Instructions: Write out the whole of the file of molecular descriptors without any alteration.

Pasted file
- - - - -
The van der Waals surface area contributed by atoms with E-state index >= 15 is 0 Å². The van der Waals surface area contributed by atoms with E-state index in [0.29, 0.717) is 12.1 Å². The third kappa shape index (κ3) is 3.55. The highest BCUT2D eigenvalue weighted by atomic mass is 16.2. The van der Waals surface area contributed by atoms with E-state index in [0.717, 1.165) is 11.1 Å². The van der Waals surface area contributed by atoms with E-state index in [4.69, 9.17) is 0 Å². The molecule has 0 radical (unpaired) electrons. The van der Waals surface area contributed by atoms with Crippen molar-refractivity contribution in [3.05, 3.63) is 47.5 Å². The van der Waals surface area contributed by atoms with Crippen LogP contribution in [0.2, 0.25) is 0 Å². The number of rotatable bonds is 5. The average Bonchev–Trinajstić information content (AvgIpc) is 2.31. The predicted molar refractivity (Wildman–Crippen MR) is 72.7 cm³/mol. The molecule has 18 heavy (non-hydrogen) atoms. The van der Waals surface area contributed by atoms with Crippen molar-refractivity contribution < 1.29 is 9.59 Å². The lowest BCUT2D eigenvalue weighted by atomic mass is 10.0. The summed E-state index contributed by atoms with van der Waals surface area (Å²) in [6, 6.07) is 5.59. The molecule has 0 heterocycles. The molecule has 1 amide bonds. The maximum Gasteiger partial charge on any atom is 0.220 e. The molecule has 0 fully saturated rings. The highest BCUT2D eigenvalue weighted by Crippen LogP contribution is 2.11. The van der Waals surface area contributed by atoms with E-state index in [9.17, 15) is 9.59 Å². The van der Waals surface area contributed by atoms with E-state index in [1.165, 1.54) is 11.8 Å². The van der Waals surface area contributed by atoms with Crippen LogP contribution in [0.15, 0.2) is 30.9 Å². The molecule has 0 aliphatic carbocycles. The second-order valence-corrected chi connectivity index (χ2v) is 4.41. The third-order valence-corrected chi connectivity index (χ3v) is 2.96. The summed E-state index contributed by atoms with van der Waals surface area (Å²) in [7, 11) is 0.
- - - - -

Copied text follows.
The van der Waals surface area contributed by atoms with E-state index >= 15 is 0 Å². The van der Waals surface area contributed by atoms with E-state index in [0.29, 0.717) is 12.1 Å². The third kappa shape index (κ3) is 3.55. The highest BCUT2D eigenvalue weighted by atomic mass is 16.2. The van der Waals surface area contributed by atoms with E-state index in [0.717, 1.165) is 11.1 Å². The van der Waals surface area contributed by atoms with E-state index in [4.69, 9.17) is 0 Å². The molecule has 0 radical (unpaired) electrons. The van der Waals surface area contributed by atoms with Crippen molar-refractivity contribution in [3.05, 3.63) is 47.5 Å². The van der Waals surface area contributed by atoms with Crippen LogP contribution in [0.2, 0.25) is 0 Å². The number of rotatable bonds is 5. The average Bonchev–Trinajstić information content (AvgIpc) is 2.31. The predicted molar refractivity (Wildman–Crippen MR) is 72.7 cm³/mol. The molecule has 18 heavy (non-hydrogen) atoms. The van der Waals surface area contributed by atoms with Crippen molar-refractivity contribution < 1.29 is 9.59 Å². The lowest BCUT2D eigenvalue weighted by atomic mass is 10.0. The summed E-state index contributed by atoms with van der Waals surface area (Å²) in [6, 6.07) is 5.59. The molecule has 0 heterocycles. The molecule has 1 amide bonds. The maximum Gasteiger partial charge on any atom is 0.220 e. The molecule has 0 fully saturated rings. The highest BCUT2D eigenvalue weighted by Crippen LogP contribution is 2.11. The van der Waals surface area contributed by atoms with E-state index in [9.17, 15) is 9.59 Å². The van der Waals surface area contributed by atoms with E-state index in [1.165, 1.54) is 11.8 Å². The van der Waals surface area contributed by atoms with Crippen LogP contribution in [0.15, 0.2) is 30.9 Å². The molecule has 0 aliphatic carbocycles. The second-order valence-corrected chi connectivity index (χ2v) is 4.41. The third-order valence-corrected chi connectivity index (χ3v) is 2.96. The summed E-state index contributed by atoms with van der Waals surface area (Å²) in [7, 11) is 0.